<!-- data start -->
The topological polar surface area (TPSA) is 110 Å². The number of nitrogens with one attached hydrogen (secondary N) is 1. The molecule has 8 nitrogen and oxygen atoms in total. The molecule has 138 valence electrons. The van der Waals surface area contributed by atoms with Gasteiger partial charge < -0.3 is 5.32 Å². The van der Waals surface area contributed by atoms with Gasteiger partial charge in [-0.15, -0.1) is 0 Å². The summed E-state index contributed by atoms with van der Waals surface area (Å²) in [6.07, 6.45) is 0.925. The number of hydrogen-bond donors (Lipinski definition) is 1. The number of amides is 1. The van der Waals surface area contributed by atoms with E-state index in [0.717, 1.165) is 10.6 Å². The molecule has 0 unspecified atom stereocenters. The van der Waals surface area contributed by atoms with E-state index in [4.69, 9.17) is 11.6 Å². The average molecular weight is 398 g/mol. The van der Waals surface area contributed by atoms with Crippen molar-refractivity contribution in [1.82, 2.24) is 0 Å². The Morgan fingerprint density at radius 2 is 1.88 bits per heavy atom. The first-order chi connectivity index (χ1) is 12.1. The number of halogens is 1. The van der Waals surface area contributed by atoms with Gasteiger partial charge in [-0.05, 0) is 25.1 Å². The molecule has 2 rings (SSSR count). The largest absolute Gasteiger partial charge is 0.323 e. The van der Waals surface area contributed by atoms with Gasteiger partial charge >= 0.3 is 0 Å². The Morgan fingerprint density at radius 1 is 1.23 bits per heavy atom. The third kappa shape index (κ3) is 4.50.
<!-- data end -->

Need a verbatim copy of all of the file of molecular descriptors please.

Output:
The topological polar surface area (TPSA) is 110 Å². The number of nitrogens with one attached hydrogen (secondary N) is 1. The molecule has 8 nitrogen and oxygen atoms in total. The molecule has 138 valence electrons. The van der Waals surface area contributed by atoms with Gasteiger partial charge < -0.3 is 5.32 Å². The van der Waals surface area contributed by atoms with Gasteiger partial charge in [-0.15, -0.1) is 0 Å². The summed E-state index contributed by atoms with van der Waals surface area (Å²) in [6.07, 6.45) is 0.925. The number of hydrogen-bond donors (Lipinski definition) is 1. The number of amides is 1. The van der Waals surface area contributed by atoms with E-state index in [0.717, 1.165) is 10.6 Å². The molecule has 0 unspecified atom stereocenters. The van der Waals surface area contributed by atoms with E-state index in [4.69, 9.17) is 11.6 Å². The average molecular weight is 398 g/mol. The van der Waals surface area contributed by atoms with Crippen molar-refractivity contribution in [1.82, 2.24) is 0 Å². The Morgan fingerprint density at radius 2 is 1.88 bits per heavy atom. The first-order chi connectivity index (χ1) is 12.1. The number of halogens is 1. The van der Waals surface area contributed by atoms with Gasteiger partial charge in [-0.05, 0) is 25.1 Å². The molecule has 2 rings (SSSR count). The largest absolute Gasteiger partial charge is 0.323 e. The van der Waals surface area contributed by atoms with Gasteiger partial charge >= 0.3 is 0 Å². The Morgan fingerprint density at radius 1 is 1.23 bits per heavy atom. The third kappa shape index (κ3) is 4.50.